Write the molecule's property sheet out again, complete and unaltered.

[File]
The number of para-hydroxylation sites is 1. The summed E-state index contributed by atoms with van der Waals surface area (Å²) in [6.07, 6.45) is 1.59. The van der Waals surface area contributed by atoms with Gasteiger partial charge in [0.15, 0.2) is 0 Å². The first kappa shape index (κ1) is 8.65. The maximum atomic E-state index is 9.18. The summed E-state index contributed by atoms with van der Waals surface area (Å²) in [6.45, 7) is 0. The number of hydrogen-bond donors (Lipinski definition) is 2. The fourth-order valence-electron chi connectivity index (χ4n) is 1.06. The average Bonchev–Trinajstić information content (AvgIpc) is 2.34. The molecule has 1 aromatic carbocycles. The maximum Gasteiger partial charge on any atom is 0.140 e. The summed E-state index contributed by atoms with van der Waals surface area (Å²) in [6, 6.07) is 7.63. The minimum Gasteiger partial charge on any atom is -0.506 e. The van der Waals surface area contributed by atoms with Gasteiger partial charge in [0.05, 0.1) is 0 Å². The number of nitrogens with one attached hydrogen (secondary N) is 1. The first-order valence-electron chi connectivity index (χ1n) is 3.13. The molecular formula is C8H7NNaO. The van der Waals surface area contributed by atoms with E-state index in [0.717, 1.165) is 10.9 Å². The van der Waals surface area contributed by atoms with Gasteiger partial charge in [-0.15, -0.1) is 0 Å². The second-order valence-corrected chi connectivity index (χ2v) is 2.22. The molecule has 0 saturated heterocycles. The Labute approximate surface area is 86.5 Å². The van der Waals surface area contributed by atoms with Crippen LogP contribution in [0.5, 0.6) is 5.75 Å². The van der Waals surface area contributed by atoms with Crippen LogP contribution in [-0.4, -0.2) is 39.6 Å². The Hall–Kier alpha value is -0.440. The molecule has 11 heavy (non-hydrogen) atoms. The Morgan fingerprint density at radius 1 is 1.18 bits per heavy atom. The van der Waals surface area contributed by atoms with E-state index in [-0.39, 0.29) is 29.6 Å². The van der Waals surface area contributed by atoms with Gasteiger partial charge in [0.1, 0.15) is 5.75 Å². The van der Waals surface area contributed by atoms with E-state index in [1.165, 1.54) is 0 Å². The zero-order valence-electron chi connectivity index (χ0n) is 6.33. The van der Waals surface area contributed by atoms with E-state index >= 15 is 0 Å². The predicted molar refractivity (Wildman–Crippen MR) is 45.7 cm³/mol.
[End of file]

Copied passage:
The number of para-hydroxylation sites is 1. The summed E-state index contributed by atoms with van der Waals surface area (Å²) in [6.07, 6.45) is 1.59. The van der Waals surface area contributed by atoms with Gasteiger partial charge in [0.15, 0.2) is 0 Å². The first kappa shape index (κ1) is 8.65. The maximum atomic E-state index is 9.18. The summed E-state index contributed by atoms with van der Waals surface area (Å²) in [6.45, 7) is 0. The number of hydrogen-bond donors (Lipinski definition) is 2. The fourth-order valence-electron chi connectivity index (χ4n) is 1.06. The average Bonchev–Trinajstić information content (AvgIpc) is 2.34. The molecule has 1 aromatic carbocycles. The maximum Gasteiger partial charge on any atom is 0.140 e. The summed E-state index contributed by atoms with van der Waals surface area (Å²) in [6, 6.07) is 7.63. The minimum Gasteiger partial charge on any atom is -0.506 e. The van der Waals surface area contributed by atoms with Gasteiger partial charge in [0.05, 0.1) is 0 Å². The number of nitrogens with one attached hydrogen (secondary N) is 1. The first-order valence-electron chi connectivity index (χ1n) is 3.13. The molecular formula is C8H7NNaO. The van der Waals surface area contributed by atoms with E-state index in [0.717, 1.165) is 10.9 Å². The van der Waals surface area contributed by atoms with Gasteiger partial charge in [-0.15, -0.1) is 0 Å². The second-order valence-corrected chi connectivity index (χ2v) is 2.22. The molecule has 0 saturated heterocycles. The Labute approximate surface area is 86.5 Å². The van der Waals surface area contributed by atoms with Crippen LogP contribution in [0.5, 0.6) is 5.75 Å². The van der Waals surface area contributed by atoms with Crippen LogP contribution in [-0.4, -0.2) is 39.6 Å². The Hall–Kier alpha value is -0.440. The molecule has 11 heavy (non-hydrogen) atoms. The Morgan fingerprint density at radius 1 is 1.18 bits per heavy atom. The van der Waals surface area contributed by atoms with E-state index in [-0.39, 0.29) is 29.6 Å². The van der Waals surface area contributed by atoms with Gasteiger partial charge in [0.1, 0.15) is 5.75 Å². The van der Waals surface area contributed by atoms with E-state index in [1.165, 1.54) is 0 Å². The zero-order valence-electron chi connectivity index (χ0n) is 6.33. The van der Waals surface area contributed by atoms with E-state index >= 15 is 0 Å². The predicted molar refractivity (Wildman–Crippen MR) is 45.7 cm³/mol.